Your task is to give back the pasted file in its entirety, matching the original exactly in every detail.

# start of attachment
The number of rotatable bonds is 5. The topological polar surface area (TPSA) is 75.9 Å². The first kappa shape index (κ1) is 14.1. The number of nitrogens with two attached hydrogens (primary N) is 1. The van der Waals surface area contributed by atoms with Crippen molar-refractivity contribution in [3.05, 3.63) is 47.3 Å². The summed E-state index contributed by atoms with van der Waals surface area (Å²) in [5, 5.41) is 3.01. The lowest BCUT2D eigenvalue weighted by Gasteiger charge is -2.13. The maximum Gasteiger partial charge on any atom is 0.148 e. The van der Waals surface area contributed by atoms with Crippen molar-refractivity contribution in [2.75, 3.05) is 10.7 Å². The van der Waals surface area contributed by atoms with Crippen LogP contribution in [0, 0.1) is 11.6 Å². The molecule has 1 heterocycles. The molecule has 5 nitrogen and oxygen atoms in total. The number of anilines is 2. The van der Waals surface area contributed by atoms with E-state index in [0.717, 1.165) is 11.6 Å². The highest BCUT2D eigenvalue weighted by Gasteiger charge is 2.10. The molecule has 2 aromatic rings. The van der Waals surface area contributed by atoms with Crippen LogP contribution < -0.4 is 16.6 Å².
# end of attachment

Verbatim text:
The number of rotatable bonds is 5. The topological polar surface area (TPSA) is 75.9 Å². The first kappa shape index (κ1) is 14.1. The number of nitrogens with two attached hydrogens (primary N) is 1. The van der Waals surface area contributed by atoms with Crippen molar-refractivity contribution in [3.05, 3.63) is 47.3 Å². The summed E-state index contributed by atoms with van der Waals surface area (Å²) in [5, 5.41) is 3.01. The lowest BCUT2D eigenvalue weighted by Gasteiger charge is -2.13. The maximum Gasteiger partial charge on any atom is 0.148 e. The van der Waals surface area contributed by atoms with Crippen molar-refractivity contribution in [2.75, 3.05) is 10.7 Å². The van der Waals surface area contributed by atoms with Crippen LogP contribution in [0, 0.1) is 11.6 Å². The molecule has 1 heterocycles. The molecule has 5 nitrogen and oxygen atoms in total. The number of anilines is 2. The van der Waals surface area contributed by atoms with E-state index in [0.717, 1.165) is 11.6 Å². The highest BCUT2D eigenvalue weighted by Gasteiger charge is 2.10. The molecule has 2 aromatic rings. The van der Waals surface area contributed by atoms with Crippen LogP contribution < -0.4 is 16.6 Å².